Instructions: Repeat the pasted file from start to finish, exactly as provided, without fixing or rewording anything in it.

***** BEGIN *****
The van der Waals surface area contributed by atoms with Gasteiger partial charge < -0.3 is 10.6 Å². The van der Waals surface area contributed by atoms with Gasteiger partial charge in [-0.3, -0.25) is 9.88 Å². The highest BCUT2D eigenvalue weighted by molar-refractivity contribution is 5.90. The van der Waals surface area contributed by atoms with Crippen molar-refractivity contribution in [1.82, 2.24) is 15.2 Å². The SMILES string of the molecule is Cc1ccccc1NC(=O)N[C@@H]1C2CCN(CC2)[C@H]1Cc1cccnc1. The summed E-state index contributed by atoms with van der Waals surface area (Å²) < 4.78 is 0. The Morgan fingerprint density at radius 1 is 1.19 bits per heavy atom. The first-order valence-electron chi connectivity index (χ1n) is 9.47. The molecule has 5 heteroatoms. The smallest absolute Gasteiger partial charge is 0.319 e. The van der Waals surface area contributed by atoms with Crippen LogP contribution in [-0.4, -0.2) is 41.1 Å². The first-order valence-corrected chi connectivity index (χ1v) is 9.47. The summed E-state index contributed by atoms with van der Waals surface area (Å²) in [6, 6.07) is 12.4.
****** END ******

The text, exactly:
The van der Waals surface area contributed by atoms with Gasteiger partial charge < -0.3 is 10.6 Å². The van der Waals surface area contributed by atoms with Gasteiger partial charge in [-0.3, -0.25) is 9.88 Å². The highest BCUT2D eigenvalue weighted by molar-refractivity contribution is 5.90. The van der Waals surface area contributed by atoms with Crippen molar-refractivity contribution in [1.82, 2.24) is 15.2 Å². The SMILES string of the molecule is Cc1ccccc1NC(=O)N[C@@H]1C2CCN(CC2)[C@H]1Cc1cccnc1. The summed E-state index contributed by atoms with van der Waals surface area (Å²) < 4.78 is 0. The Morgan fingerprint density at radius 1 is 1.19 bits per heavy atom. The first-order valence-electron chi connectivity index (χ1n) is 9.47. The molecule has 5 heteroatoms. The smallest absolute Gasteiger partial charge is 0.319 e. The van der Waals surface area contributed by atoms with Crippen LogP contribution in [-0.4, -0.2) is 41.1 Å². The first-order valence-corrected chi connectivity index (χ1v) is 9.47. The summed E-state index contributed by atoms with van der Waals surface area (Å²) in [6, 6.07) is 12.4.